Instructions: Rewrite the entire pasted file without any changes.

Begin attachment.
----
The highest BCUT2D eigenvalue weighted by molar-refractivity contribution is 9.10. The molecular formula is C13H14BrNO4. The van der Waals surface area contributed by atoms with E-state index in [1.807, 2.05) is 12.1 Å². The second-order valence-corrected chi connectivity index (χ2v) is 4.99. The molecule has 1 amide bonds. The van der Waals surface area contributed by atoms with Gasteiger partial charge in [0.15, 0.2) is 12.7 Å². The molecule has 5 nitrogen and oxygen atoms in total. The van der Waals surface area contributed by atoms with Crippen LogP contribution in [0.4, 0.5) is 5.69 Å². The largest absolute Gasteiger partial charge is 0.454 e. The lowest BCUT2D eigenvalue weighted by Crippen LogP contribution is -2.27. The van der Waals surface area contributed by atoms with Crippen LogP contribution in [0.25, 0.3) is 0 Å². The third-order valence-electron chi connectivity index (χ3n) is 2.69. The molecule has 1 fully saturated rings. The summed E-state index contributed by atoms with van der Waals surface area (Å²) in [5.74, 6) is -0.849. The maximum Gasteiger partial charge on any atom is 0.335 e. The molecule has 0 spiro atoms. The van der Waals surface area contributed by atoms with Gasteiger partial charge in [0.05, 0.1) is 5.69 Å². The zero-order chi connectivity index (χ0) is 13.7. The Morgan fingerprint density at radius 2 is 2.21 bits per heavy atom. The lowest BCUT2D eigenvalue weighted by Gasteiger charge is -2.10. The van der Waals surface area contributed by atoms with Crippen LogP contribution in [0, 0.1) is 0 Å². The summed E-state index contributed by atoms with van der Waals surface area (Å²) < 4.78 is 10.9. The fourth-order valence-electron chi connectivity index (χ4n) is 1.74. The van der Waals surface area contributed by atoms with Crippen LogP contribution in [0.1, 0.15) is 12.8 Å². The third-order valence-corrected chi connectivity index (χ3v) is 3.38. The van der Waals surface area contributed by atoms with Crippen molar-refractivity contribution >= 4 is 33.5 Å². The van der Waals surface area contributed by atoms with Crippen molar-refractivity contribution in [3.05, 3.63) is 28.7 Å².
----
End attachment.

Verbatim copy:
The highest BCUT2D eigenvalue weighted by molar-refractivity contribution is 9.10. The molecular formula is C13H14BrNO4. The van der Waals surface area contributed by atoms with E-state index in [1.807, 2.05) is 12.1 Å². The second-order valence-corrected chi connectivity index (χ2v) is 4.99. The molecule has 1 amide bonds. The van der Waals surface area contributed by atoms with Gasteiger partial charge in [0.15, 0.2) is 12.7 Å². The molecule has 5 nitrogen and oxygen atoms in total. The van der Waals surface area contributed by atoms with Crippen LogP contribution in [0.4, 0.5) is 5.69 Å². The largest absolute Gasteiger partial charge is 0.454 e. The lowest BCUT2D eigenvalue weighted by Crippen LogP contribution is -2.27. The van der Waals surface area contributed by atoms with Crippen LogP contribution in [0.25, 0.3) is 0 Å². The third-order valence-electron chi connectivity index (χ3n) is 2.69. The molecule has 1 fully saturated rings. The summed E-state index contributed by atoms with van der Waals surface area (Å²) in [5.74, 6) is -0.849. The maximum Gasteiger partial charge on any atom is 0.335 e. The molecule has 0 spiro atoms. The van der Waals surface area contributed by atoms with Gasteiger partial charge in [0.05, 0.1) is 5.69 Å². The zero-order chi connectivity index (χ0) is 13.7. The Morgan fingerprint density at radius 2 is 2.21 bits per heavy atom. The lowest BCUT2D eigenvalue weighted by Gasteiger charge is -2.10. The van der Waals surface area contributed by atoms with Crippen LogP contribution in [0, 0.1) is 0 Å². The summed E-state index contributed by atoms with van der Waals surface area (Å²) < 4.78 is 10.9. The fourth-order valence-electron chi connectivity index (χ4n) is 1.74. The van der Waals surface area contributed by atoms with Crippen LogP contribution in [0.1, 0.15) is 12.8 Å². The third-order valence-corrected chi connectivity index (χ3v) is 3.38. The van der Waals surface area contributed by atoms with Crippen molar-refractivity contribution >= 4 is 33.5 Å². The van der Waals surface area contributed by atoms with Crippen molar-refractivity contribution in [3.05, 3.63) is 28.7 Å².